• tries on the "let me clean up the house" project, "let me put on the connect with my friends"

  • one and then at the end of the day she kind of tries to put that outfit together.

  • EBONY STATON WEIDMAN: She was doing it almost as a researcher and using herself as the subject.

  • JENNIFER PELKA: I think what's so amazing about her twelve experiments is that many

  • of them..she fails at. She realizes that her happiness is not the same as other people's

  • happiness and that's ok. GRETCHEN RUBIN: Clearly I am way over the

  • top with my happiness project and part of the idea was it was like "I'll do all these

  • things so you don't have to." And my sense of it is that most people read it and they

  • take away a few things that really work for them, but they don't do the whole project

  • as systematically.

  • EBONY STATON WEIDMAN: There was lots going on in my life at the time and I could tell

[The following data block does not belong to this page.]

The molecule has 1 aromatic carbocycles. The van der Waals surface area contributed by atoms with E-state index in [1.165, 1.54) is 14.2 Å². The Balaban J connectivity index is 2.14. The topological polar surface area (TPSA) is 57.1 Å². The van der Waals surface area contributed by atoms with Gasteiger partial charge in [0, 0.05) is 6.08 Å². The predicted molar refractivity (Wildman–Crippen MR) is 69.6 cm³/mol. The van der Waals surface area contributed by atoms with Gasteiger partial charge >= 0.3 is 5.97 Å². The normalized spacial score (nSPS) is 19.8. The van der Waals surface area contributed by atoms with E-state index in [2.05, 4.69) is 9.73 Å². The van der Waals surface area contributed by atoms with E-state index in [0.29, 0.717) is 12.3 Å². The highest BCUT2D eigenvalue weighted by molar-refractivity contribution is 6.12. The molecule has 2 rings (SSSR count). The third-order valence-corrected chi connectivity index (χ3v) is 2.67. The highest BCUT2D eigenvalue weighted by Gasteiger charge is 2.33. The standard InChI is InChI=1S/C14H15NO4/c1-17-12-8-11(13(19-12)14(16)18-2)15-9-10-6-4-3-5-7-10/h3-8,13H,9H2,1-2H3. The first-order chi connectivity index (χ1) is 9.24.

• that I was ready for a change. There's tons of self-help books out there but I think this

  • seemed very doable, involving every day changes to make a really big impact.

  • EBONY STATON WEIDMAN: So what I'm doing with the vision book is, you know, some writings

  • but a lot of visual things as well. Picture and things that inspire me or just little

  • sketches. It not a diary but rather let me start to envision my future and let me start

  • to envision my happiness.

  • EMILIYA ZHIVOTOVSKAYA: If you ask people why do you want to have a successful career? Why

  • do you want to learn more? Why do you want to get healthy? If you keep asking them at

  • the root of it they would say that they want to be happy.

  • EBONY STATON WEIDMAN: I can't think of one person who doesn't want to be happy. But they

  • don't pause to sort of say, "What does success look like for me? What does happiness look

  • like for me?" And so they're searching for it but they never stopped to define it for